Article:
|Matthew Henry's Concise Commentary|
25:1-7 In worshipping God, we must lift up our souls to him. It is certain that none who, by a believing attendance, wait on God, and, by a believing hope, wait for him, shall be ashamed of it. The most advanced believer both needs and desires to be taught of God. If we sincerely desire to know our duty, with resolution to do it, we may be sure that God will direct us in it. The psalmist is earnest for the pardon of his sins. When God pardons sin, he is said to remember it no more, which denotes full remission. It is God's goodness, and not ours, his mercy, and not our merit, that must be our plea for the pardon of sin, and all the good we need. This plea we must rely upon, feeling our own unworthiness, and satisfied of the riches of God's mercy and grace. How boundless is that mercy which covers for ever the sins and follies of a youth spent without God and without hope! Blessed be the Lord, the blood of the great Sacrifice can wash away every stain.
Verse 6. - Remember, O Lord, thy tender mercies, and thy loving-kindnesses. Past mercies form a ground for the expectation of future blessings. God's character cannot change; his action as one time will always be consistent and harmonious with his action at another. If he has been kind and merciful to David in the past, David may count on his continuing the same in the future. For they have been ever of old. Not lately only, or to David only, have his mercies been shown, but through all past time, to all his servants, from of old.
Gill's Exposition of the Entire Bible
Remember, O Lord, thy tender mercies and thy loving kindnesses,.... Not the providential mercy and kindness of God, in the care of him in his mother's womb, at the time of his birth, in his nurture and education, and in the preservation of him to the present time; but the special mercy, grace, and love of God in Christ: the sense of the petition is the same with that of Psalm 106:4; which are expressed in the plural number, because of the largeness and abundance of it, and because of the various acts and instances of it; the Lord is rich and plenteous in mercy, abundant in goodness; his love is exceeding great, and numerous are the ways and methods in which it is declared, both in eternity and in time; and though he can never forget his love, nor the people whom he loves, for they are engraven on his hand, and set as a seal on his heart; yet he sometimes seems, by the conduct of his providence, as if he did not remember it, and had no tender affection for them; and their unbelief is ready to say, the Lord has forgotten to be gracious; and the design of such a petition as this is to entreat a fresh discovery and application of the grace, mercy, and loving kindness of God, and which he allows his people to put him in remembrance of;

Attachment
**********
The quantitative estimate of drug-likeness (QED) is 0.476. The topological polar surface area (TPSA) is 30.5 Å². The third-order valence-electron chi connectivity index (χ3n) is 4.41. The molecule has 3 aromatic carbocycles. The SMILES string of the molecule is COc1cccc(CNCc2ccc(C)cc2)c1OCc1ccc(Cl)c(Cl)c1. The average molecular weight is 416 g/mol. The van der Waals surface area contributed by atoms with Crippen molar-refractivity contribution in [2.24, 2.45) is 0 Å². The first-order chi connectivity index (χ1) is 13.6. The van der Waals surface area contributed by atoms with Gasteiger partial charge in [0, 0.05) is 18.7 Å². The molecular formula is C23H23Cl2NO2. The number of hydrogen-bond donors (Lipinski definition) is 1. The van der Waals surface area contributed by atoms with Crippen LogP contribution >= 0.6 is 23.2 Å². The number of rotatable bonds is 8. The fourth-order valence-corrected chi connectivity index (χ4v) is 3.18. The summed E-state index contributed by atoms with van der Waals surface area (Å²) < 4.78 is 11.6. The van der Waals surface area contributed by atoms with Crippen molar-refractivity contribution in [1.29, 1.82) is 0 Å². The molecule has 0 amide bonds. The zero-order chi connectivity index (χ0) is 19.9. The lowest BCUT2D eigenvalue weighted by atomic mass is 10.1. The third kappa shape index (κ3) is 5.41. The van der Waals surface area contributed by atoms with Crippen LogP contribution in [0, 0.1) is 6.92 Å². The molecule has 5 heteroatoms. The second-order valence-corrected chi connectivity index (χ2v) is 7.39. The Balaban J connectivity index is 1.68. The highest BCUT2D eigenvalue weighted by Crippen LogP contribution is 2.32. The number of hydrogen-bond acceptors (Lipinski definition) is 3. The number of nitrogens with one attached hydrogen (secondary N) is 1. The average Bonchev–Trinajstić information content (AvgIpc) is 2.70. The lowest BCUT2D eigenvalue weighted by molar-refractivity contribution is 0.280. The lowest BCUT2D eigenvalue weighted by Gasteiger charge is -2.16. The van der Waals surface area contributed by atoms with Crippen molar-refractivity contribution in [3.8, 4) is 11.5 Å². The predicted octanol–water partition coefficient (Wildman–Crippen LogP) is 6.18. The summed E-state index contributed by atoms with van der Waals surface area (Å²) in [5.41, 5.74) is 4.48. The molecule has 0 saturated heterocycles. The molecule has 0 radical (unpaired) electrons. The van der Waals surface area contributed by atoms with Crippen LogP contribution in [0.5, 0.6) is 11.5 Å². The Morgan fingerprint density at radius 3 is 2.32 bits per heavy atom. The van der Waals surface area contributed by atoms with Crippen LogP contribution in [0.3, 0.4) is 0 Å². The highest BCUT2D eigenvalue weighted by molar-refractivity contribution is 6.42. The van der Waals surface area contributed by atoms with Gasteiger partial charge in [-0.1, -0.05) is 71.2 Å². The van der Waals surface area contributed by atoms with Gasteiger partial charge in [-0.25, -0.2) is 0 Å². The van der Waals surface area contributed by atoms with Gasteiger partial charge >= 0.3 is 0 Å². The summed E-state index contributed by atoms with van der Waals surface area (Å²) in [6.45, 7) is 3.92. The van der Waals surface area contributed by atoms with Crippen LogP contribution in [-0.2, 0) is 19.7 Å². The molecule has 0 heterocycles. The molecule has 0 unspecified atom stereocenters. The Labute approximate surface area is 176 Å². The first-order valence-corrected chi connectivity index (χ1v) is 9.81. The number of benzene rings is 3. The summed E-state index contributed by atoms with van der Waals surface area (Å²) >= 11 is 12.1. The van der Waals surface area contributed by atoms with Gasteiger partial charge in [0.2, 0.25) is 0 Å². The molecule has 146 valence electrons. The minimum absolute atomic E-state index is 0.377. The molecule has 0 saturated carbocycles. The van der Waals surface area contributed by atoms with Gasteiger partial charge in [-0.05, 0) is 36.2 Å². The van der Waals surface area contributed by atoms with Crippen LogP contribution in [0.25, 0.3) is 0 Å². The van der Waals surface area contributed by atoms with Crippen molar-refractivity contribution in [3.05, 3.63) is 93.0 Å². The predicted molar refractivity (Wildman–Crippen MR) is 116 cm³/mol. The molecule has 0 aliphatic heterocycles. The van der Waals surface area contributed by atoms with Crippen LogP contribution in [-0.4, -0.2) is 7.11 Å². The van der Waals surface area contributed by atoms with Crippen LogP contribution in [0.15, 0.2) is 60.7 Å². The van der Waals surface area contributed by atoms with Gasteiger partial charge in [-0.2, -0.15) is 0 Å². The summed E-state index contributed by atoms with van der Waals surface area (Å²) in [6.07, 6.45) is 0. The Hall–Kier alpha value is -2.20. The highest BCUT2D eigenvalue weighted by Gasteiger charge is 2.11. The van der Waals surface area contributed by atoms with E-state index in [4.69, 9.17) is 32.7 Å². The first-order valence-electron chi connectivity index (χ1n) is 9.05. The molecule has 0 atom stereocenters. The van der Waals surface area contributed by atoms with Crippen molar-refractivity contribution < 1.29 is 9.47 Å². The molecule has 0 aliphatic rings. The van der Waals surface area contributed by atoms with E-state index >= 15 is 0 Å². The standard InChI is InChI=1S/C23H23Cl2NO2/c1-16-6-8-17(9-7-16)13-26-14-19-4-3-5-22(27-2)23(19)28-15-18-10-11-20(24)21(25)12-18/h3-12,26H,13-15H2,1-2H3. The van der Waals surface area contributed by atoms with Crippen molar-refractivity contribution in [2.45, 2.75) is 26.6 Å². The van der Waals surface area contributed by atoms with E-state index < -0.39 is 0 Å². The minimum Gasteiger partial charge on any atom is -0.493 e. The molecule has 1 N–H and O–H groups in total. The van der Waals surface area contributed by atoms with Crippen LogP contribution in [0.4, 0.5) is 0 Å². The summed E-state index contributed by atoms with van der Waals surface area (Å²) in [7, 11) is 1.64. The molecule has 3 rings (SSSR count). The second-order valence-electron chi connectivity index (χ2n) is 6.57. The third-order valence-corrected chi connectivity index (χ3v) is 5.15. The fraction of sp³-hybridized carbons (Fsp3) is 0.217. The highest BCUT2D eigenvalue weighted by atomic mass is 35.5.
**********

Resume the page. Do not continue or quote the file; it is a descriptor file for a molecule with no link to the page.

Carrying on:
for they have been ever of old: meaning not only from the time of his birth, and in after appearances of God for him, nor the favours shown to the people of Israel in former times at the Red sea, and in the wilderness and elsewhere, and to the patriarchs from the beginning of the world; but the love of God from everlasting, which appears in the choice of his people in Christ, before the foundation of the world, in the everlasting covenant of grace made with him, and in the setting of him up as the Mediator of it, and in putting his people into his hands, with all grace and spiritual blessings for them before the world began; and which love as it is from everlasting it is to everlasting, and remains invariably the same.
Jamieson-Fausset-Brown Bible Commentary
6, 7. Confessing past and present sins, he pleads for mercy, not on palliations of sin, but on God's well-known benevolence.
Psalm 25:6 Parallel Commentaries
Psalm 25:6 NIV
Psalm 25:6 NLT
Psalm 25:6 ESV
Psalm 25:6 NASB
Psalm 25:6 KJV
Bible Hub: Online Parallel Bible